Saturday, 19 July 2014

The Patriarch Goes Ashore


The dark, heavily-built man as if he is literally carrying the weight of all he has seen on his shoulders is forced to leave his ship, when mine-wrecked in Drammen, Norway 1945. The animation is part of the documentary The Captain's Heart by Simon Bang on the life at sea of his maternal grandfather.

On D-Day this year the Danish wartime sailors in foreign service during World War II were acknowledged for the very first time. The British Queen, Elizabeth II, who hosted the service, was quoted for saying "About time!". The sailors at home did their bid too, leaving them grieving about what they had been through and concerned if they had done the right thing. Below are Simon's own words, with English translation in italics.


Simon Bang: Screendump from The Captain's Heart.
- click on the text to see the clip.


By Simon Bang


”Kaptajnens Hjerte” er en film om min morfar. Han opholdt sig på havet gennem 50 år. Som kaptajn på et fragtskib, sejlede han gennem to verdenskrige, havarier, storme, bombninger og miner, og gik først i land, da han på dramatisk vis, under Castros revolution, sejler den sidste last sukker ud af Cuba i 1959. Han var patriarken, der ofrede sig, men ikke beklagede sig over de omkostninger det havde, at stille sig til rådighed, ej heller med livet som indsats.

Han var med til at skabe velstand i de lande han sejlede fragt til, men velstanden blev til sidst hans fjende. Der var ikke længere brug for folk med hans egenskaber; stædighed, kæft, trit og retning. Velfærdssamfundet på godt og ondt, havde ikke længere brug for patriarker.




Simon Bang: Screendump from The Captain's Heart.
- look at that side of the ship, wrecked and yet with such a presence of power.
It is masterfully drawn.
To this we can add the animated detail of setting off into the fiord
by stemming the hand against the ship.


"The Captain's Heart" is a film about my grandfather. He was at sea for 50 years. As a captain of a cargo ship, he sailed through two world wars, he was bombed, he met with accidents, storms, and mines, and he finally went ashore in 1959 after having dramatically brought the last cargo of sugar out from Cuba during Castro's revolution. He was the patriarch, who sacrificed himself, but never complained about the cost of being at hand, risking his own life.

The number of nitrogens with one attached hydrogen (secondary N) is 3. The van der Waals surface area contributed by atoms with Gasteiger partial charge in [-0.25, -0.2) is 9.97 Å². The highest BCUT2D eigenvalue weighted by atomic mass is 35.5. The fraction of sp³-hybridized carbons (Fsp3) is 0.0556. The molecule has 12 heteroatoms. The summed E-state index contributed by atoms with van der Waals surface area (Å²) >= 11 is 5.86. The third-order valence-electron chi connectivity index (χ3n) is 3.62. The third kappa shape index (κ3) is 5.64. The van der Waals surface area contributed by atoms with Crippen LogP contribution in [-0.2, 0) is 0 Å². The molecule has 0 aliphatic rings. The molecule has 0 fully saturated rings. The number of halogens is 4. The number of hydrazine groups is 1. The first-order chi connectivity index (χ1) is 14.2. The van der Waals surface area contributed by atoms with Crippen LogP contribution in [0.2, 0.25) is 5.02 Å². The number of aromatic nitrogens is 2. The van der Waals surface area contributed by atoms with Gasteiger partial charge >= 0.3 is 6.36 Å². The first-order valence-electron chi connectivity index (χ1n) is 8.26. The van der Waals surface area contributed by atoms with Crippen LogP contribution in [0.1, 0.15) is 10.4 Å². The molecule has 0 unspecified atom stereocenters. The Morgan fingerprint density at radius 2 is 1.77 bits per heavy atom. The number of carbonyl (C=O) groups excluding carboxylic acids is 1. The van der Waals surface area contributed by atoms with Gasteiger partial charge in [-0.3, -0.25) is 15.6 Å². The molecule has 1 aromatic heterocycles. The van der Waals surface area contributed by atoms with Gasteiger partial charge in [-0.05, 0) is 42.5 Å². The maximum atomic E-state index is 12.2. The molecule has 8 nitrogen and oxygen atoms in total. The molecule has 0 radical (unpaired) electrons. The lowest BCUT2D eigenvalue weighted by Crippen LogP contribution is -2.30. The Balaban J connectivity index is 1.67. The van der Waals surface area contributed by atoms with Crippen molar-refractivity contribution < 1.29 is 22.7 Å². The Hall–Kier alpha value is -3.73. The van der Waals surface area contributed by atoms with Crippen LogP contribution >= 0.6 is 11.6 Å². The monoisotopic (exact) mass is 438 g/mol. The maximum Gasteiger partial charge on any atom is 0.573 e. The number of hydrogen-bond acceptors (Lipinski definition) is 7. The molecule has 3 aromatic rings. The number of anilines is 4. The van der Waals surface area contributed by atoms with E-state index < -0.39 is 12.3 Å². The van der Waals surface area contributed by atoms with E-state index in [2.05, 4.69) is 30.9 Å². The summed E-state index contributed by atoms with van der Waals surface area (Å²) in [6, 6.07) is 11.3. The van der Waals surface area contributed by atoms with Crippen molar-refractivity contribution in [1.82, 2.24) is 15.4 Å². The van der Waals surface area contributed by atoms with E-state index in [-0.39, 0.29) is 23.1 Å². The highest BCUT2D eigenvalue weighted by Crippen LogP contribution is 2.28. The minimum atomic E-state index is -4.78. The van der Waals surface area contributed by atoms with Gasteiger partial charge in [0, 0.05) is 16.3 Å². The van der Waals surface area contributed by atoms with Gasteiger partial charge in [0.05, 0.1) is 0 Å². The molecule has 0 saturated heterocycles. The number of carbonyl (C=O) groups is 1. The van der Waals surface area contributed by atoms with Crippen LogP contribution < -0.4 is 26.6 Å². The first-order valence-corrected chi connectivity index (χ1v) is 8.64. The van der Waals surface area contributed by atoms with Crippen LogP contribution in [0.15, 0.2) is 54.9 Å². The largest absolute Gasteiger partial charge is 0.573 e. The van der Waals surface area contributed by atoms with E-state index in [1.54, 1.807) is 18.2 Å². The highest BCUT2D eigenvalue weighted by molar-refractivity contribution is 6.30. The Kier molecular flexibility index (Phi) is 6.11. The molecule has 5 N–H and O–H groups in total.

He helped create prosperity in the countries to which he brought goods, but prosperity eventually became his enemy. There was no longer any need for someone of his capacity; Stubbornness and demanding strict discipline of his men. For better or for worse, the welfare society no longer had any need for patriarchs. 




Simon Bang: Screendump from The Captain's Heart.


I filmen iscenesætter jeg, som animationer, de afgørende øjeblikke, der skabte og nedbrød min morfar. Gennem arkivklip, hans private dokumenter, interviews med hans to døtre og min årelange research, folder jeg historien ud. Filmen er stadig under færdiggørelse og den evige kamp om den sidste finansiering.

Herover et eksempel på en animationsscene: Min morfars skib er blevet minesprængt i Norge i januar 1945, og ligger brækket midtover i fjorden. Han må forlade skibet et øjeblik, for at meddele rederiet om ulykken. Jeg har tegnet både animationer og baggrunde.




Simon Bang: Screendump from The Captain's Heart.


Through animations I stage the decisive moments that created and destroyed my grandfather. I have unfolded his story by combining the animations with archival footage, his private documents, interviews with his two daughters, and an insight gained from years of research. The film is still in its finalizing stages and the eternal struggle of covering the expenses of it. 

Above is an example of an animated scene: My grandfather's ship has been struck by a mine in Norway in January 1945 and has broken in two in the fiord. He must leave the ship for a moment to inform the company of the accident. Animations and backgrounds are all by me.


The clip and stills are shown courtesy of Simon Bang and must not be reproduced without his permission.


Tuesday, 15 July 2014

The Official Unseen


A world map of the countries in which the death penalty is still in use, is a revelation of the nature of the ultimate type of punishment: It is a political act.